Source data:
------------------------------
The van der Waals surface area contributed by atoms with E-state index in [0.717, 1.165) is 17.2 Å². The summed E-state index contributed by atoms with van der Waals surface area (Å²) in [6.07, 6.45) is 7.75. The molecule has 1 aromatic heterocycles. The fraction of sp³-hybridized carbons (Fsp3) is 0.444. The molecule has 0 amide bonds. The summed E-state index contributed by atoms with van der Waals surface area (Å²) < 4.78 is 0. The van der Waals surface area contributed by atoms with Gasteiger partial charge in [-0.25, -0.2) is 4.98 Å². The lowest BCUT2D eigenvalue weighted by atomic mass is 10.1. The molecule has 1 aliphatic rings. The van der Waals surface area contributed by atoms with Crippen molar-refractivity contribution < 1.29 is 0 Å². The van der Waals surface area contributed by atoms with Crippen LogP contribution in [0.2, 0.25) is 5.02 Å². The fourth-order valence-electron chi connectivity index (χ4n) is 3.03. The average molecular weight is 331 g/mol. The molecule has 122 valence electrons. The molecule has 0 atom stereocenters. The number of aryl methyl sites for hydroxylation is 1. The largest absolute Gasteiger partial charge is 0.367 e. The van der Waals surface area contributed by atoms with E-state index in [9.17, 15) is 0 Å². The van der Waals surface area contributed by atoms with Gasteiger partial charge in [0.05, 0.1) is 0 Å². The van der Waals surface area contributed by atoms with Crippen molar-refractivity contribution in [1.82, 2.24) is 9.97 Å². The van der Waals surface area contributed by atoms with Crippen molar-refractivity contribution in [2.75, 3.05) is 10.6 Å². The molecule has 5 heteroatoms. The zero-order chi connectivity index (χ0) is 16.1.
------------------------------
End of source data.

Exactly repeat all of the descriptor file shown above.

The van der Waals surface area contributed by atoms with E-state index in [0.717, 1.165) is 17.2 Å². The summed E-state index contributed by atoms with van der Waals surface area (Å²) in [6.07, 6.45) is 7.75. The molecule has 1 aromatic heterocycles. The fraction of sp³-hybridized carbons (Fsp3) is 0.444. The molecule has 0 amide bonds. The summed E-state index contributed by atoms with van der Waals surface area (Å²) < 4.78 is 0. The van der Waals surface area contributed by atoms with Gasteiger partial charge in [-0.25, -0.2) is 4.98 Å². The lowest BCUT2D eigenvalue weighted by atomic mass is 10.1. The molecule has 1 aliphatic rings. The van der Waals surface area contributed by atoms with Crippen molar-refractivity contribution < 1.29 is 0 Å². The van der Waals surface area contributed by atoms with Crippen LogP contribution in [0.2, 0.25) is 5.02 Å². The fourth-order valence-electron chi connectivity index (χ4n) is 3.03. The average molecular weight is 331 g/mol. The molecule has 122 valence electrons. The molecule has 0 atom stereocenters. The number of aryl methyl sites for hydroxylation is 1. The largest absolute Gasteiger partial charge is 0.367 e. The van der Waals surface area contributed by atoms with E-state index in [9.17, 15) is 0 Å². The van der Waals surface area contributed by atoms with Gasteiger partial charge in [0.05, 0.1) is 0 Å². The van der Waals surface area contributed by atoms with Crippen molar-refractivity contribution in [1.82, 2.24) is 9.97 Å². The van der Waals surface area contributed by atoms with Crippen molar-refractivity contribution in [2.75, 3.05) is 10.6 Å². The molecule has 5 heteroatoms. The zero-order chi connectivity index (χ0) is 16.1.